In 2016, I worked on a research project called “Exploring Reality” or ExR for short. The idea was to provide the ability to do 360-degree security monitoring of public areas without compromising people’s privacy. For example, imagine a playground where children are playing and people are walking around. By placing cameras that continuously monitor the area, we basically violate those people’s privacy. Anyone with access to the security camera recordings can see everything each one of those children and people are doing.
The question is, can we find a way to let security personnel identify suspicious activity while maintaining people’s privacy?
The idea I investigated was built of the following three steps:
Scroll to the bottom for the TL;DR!
The first step was to map out a physical area and creating a virtual replica of it. For simplicity, I chose my office as my physical area and set out to map it.
At the time, AR technology was taking its first steps towards commercialization. Google had just launched the Project Tango research tablet that was aimed at giving developers and researchers a single platform on which they could explore AR technologies and experiment. Later, the lessons learned from Project Tango turned into Google’s ARCore.
Google’s Project Tango Tablet
I used a pre-existing tool called Phi.3D for Tango created by DotProduct LLC, later replaced by Dot3D for Tango. The Tango version was a free Beta. It started out nicely, but I quickly found that there was a size limit for the mapping so I couldn’t map the entire office in one go but rather had to map various sections separately and then figure out how to stitch them together. The result of the scanning was a bunch of partially overlapping point clouds.
In order to stitch the separate point clouds together, I turned to PCL (Point Cloud Library). I first used the CloudCompare open-source software to import the scan results created by Phi.3D and convert them into an ASCII cloud format that I taught PCL to read. Using PCL, I was able to write some code that unified all the individual point clouds into a single one and then construct a mesh from the individual vertices. This process took a very long time (several hours) and produced a single mesh that had around 11 million vertices and 20 million faces. The mesh was too heavy to view even on my laptop so certainly not suitable for use on a mobile phone.
Initial point-clouds overlaid on top of each other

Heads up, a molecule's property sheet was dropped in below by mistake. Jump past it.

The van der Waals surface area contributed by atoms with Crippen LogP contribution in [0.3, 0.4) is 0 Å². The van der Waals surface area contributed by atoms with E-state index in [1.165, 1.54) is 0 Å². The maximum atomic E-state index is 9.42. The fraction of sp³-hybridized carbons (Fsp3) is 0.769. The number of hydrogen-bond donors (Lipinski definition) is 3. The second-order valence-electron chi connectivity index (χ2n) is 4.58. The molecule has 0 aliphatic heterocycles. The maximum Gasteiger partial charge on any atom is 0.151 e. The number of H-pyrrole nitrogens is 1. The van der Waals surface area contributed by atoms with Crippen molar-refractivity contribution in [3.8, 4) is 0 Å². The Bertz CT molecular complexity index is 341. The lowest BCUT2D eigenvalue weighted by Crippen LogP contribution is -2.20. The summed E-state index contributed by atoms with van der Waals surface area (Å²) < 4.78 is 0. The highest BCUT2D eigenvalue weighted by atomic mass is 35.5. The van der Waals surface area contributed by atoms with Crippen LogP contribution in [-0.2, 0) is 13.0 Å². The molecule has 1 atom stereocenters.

I then proceeded to write my own C++ code that employed voxel subsampling on each of the individual point clouds, then used a Greedy Triangulation algorithm within PCL to build a mesh from each point cloud, and finally combine them into a single model. This process took around 10 minutes to run and I ended up with a mesh that had around 5 million faces, looked virtually the same and worked nicely within the Unity 3D engine.
Final office mesh after voxel sub-sampling simplification, stitching and reconstruction
So, I now had a usable virtual representation of a real-world location, my office!
The second step was to be able to capture the movements of a real person. For this I chose to use a PrimeSense depth camera. PrimeSense was an Israeli company later acquired by Apple. They created the first generation of the Xbox Kinect camera. I used the PrimeSense PSDK 5.0 (PSMP05000) Camera in conjunction with the PrimeSense OpenNI 2 SDK and the PrimeSense NITE 2 Middleware, which give you very convenient utility functions such as pose estimation and skeletal structure detection.
PrimeSense Depth Camera
Putting these together I was able to quickly write some C++ code that uses the camera to identify the skeletal structure of the user standing in front of the camera. I then developed a simple Node.JS service backed by a MariaDB database to store the positions and orientations of all the detected joints in each time point. The service allows getting real-time data from the camera reader or do queries on the database to replay data.
The final step was to map the captured movements to a virtual avatar within the virtual environment. For this I used the Unity 3D engine.
I started by importing the mapping I captured of my office into Unity and added a human avatar into the scene. Next, I wrote some C# code that allowed my Unity application to connect to the collector Node.JS service and either can live data or make queries for past data replay.
As I wanted to be able to place the viewer within the scene and be able to walk around while watching the event unfold, I integrated with Google’s cardboard SDK so I can build the app to run on a mobile phone and create a real VR experience. This also gave me the ability to map phone movements to the Unity camera, thereby giving the users the feeling they are moving within the scene.
Final Reality Replication — The latency seems a bit high, but it’s just an overloaded laptop recording multiple feeds at the same time, in reality this was all smooth and in real-time
You may notice from the images that the capture was actually a mirror image of the real movement, but I opted to not try and fix this as my goal was to prove the viability of the technology and had a limited timeframe in which to do it.
The entire process took me almost 3 months to complete.
This project demonstrated that we could monitor an area and capture all the movements within. We could then provide security personnel the ability to walk around the area in VR and view avatars re-enacting the movement of people that were present in the real area. When suspicious activity is detected, we would allow the security person to view the original footage of the specific individual whose movements were represented by the selected avatar. Thus, they are able to identify the suspect while maintaining the privacy of unrelated people in the surrounding environment.